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CME update: cattle futures sag as COVID-19 spike threatens beef demand

16 November 2020

US livestock futures slumped on 13 November as surging coronavirus cases raised expectations for lockdowns on commerce that will hurt demand for meat from restaurants, hotels and other venues.

Reuters reports that cities and states across the country have moved to re-impose restrictions to tame new spikes in COVID-19 infections and hospitalisations.

Additional pressure on cattle futures came from disappointment over cash prices, said Rich Nelson, chief strategist for commodities broker Allendale. Cash cattle traded at $110 per cwt, up from $106 to $107 last week but below cattle feeders' expectations for about $111, he said.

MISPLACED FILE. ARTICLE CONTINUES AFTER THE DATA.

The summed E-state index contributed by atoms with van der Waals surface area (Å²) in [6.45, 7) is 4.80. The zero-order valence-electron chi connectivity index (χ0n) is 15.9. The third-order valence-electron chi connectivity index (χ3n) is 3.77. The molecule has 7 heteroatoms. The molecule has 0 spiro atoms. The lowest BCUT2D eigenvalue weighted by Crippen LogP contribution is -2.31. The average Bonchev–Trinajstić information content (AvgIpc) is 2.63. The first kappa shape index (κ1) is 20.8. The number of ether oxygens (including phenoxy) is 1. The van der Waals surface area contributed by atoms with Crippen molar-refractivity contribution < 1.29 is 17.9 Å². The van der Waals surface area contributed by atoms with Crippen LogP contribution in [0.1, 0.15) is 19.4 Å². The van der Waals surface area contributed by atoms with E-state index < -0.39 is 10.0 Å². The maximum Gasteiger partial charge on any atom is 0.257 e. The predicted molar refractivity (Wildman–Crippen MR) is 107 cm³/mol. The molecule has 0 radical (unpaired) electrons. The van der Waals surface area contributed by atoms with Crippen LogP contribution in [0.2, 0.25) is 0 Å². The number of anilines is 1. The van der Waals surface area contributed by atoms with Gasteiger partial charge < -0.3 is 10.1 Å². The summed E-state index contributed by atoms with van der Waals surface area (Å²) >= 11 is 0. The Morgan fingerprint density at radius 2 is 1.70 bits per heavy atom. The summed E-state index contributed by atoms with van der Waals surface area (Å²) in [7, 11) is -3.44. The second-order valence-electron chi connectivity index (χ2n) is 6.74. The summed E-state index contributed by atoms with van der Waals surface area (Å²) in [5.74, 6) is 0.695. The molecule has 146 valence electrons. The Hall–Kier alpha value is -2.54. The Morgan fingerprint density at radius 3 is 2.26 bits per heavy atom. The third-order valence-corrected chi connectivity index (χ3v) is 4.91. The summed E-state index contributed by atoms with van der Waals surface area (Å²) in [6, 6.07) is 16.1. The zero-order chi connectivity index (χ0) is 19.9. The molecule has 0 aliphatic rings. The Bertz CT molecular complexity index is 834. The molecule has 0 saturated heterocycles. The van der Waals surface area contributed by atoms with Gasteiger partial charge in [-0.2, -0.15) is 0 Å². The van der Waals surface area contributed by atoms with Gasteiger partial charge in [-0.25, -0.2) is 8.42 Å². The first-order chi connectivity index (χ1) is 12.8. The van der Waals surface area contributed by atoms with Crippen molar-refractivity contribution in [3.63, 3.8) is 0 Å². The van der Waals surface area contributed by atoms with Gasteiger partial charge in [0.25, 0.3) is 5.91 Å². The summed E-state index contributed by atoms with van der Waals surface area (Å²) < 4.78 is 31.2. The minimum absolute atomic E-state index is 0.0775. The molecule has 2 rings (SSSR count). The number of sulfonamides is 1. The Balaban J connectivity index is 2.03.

"That is being viewed as a disappointment," Nelson said.

December live cattle futures slid 2.050 cents to 109.925 cents per pound at the Chicago Mercantile Exchange. January feeder cattle sank 2.850 cents to 137.875 cents per pound. Both contracts touched their lowest prices since Monday 9 November.

Rising futures prices for corn and soybeans, which are used for animal feed, added pressure to livestock futures, traders said. Producers that buy feeder cattle to fatten them before slaughter will be less willing to pay high prices for the animals if they are facing increased feed costs, analysts said.

Read more about this story here.

Source: Reuters



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